STC News by Bill Boyd

Susquehannock Trail Club

I would just like to repeat a few tips about (not) getting lost, put out by Mountaineer Search & Rescue, based in Emporium. These folks have 20 years experience in search and rescue in Cameron County — it should follow that this would extend to nearly any county in the state, possibly the country.

First of all they cover prevention, as the best search is one that doesn’t have to happen.

The basics are: use map and compass (in the case of the STS or just about any trail, the guidebook is also very important), carry matches (and firestarter), dress properly (especially a windbreaker), as the old mountain-man Bill Williams said, “I’m afraid of only one thing, a cold wind. It’ll kill you for nothing, you’ll just die like a derned fool.” Prepare for weather extremes, and inform someone about where you are going and when you’ll be back.

Then if you are lost, stay calm and don’t panic and get hurt, or get yourself more lost. Walk downhill, and/or follow a stream downstream; they always come to roads and people. If darkness overtakes you, find a sheltered spot, sit down and relax, and build a fire. Eat your chocolate bar and look and listen.

Signal every hour, on the hour if you have a whistle, air-horn or firearm. Sounds travel very well at night, especially if it’s calm. Personally, I would not fire three shots; one loud boom will be heard just fine. And at night they will know that it’s not just a hunter, who has spotted some game.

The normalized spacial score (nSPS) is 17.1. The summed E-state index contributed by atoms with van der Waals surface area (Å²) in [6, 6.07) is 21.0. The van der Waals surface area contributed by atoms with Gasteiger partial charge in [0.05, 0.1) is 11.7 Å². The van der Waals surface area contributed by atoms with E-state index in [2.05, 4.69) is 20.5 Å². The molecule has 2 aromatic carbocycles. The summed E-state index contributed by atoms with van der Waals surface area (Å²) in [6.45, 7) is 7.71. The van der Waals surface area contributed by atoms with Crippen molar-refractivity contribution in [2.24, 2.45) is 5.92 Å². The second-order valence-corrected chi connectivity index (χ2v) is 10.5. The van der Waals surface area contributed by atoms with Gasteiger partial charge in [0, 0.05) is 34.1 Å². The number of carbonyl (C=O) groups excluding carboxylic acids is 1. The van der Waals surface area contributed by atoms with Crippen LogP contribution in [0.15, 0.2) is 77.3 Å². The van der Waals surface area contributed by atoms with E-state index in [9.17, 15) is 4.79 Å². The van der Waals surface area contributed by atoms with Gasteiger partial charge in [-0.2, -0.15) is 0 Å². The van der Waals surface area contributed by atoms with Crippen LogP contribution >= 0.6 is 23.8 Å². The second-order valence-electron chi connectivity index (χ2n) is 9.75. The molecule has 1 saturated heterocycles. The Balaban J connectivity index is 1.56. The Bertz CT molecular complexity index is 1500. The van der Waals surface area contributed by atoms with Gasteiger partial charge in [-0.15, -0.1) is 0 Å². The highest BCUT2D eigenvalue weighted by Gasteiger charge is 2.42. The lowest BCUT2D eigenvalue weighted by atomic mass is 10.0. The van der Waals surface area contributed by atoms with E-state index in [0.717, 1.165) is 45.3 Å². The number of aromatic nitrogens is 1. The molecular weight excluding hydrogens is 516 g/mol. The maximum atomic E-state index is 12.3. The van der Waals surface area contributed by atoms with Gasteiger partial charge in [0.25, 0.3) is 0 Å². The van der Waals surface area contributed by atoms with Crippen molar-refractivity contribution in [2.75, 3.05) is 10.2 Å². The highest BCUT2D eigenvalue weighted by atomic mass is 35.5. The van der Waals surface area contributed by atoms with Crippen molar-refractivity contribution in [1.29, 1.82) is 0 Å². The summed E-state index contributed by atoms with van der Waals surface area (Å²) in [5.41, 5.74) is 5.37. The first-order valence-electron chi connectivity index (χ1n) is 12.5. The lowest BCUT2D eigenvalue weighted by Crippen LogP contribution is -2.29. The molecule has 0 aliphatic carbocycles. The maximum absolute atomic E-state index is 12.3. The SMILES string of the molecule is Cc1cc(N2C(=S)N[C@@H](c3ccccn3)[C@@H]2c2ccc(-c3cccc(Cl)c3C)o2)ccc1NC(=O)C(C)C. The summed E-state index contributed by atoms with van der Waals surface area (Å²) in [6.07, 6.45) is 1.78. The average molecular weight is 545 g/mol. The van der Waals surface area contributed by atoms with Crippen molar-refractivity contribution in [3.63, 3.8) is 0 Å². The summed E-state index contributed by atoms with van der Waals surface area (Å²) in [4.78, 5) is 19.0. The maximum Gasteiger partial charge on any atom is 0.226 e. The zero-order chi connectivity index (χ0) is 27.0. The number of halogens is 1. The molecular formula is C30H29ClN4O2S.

If I understand correctly, the searchers will be on the high points with a big fire and something that will make very loud noises, i.e. an air horn or siren. And don’t worry about it being night time; these men and women are trained for night time rescues.

Don’t be like the poor lady hiking the AT in Maine. She went off-trail for a privacy break, and somehow got herself lost. She kept trying to get a cell signal by climbing up to higher ground. All this time she was only about five miles from a highway.

Eventually there were a lot of people out searching but by then she was so far off the trail, they never could find her. She set up camp on the high terrain, and just remained there until she died. Her remains were found by a forester quite some time later.

You would have to try pretty hard to get lost hiking the STS. If you ever do find a confusing junction, turn, etc., let me or the club know about it so we can correct it. As I’ve said many times, if you have the guidebook and maps you’ll enjoy your hike that much more. Happy trails!

Bill Boyd is a member of the Susquehannock Trail Club. He can be reached at billboydsts@gmail.com.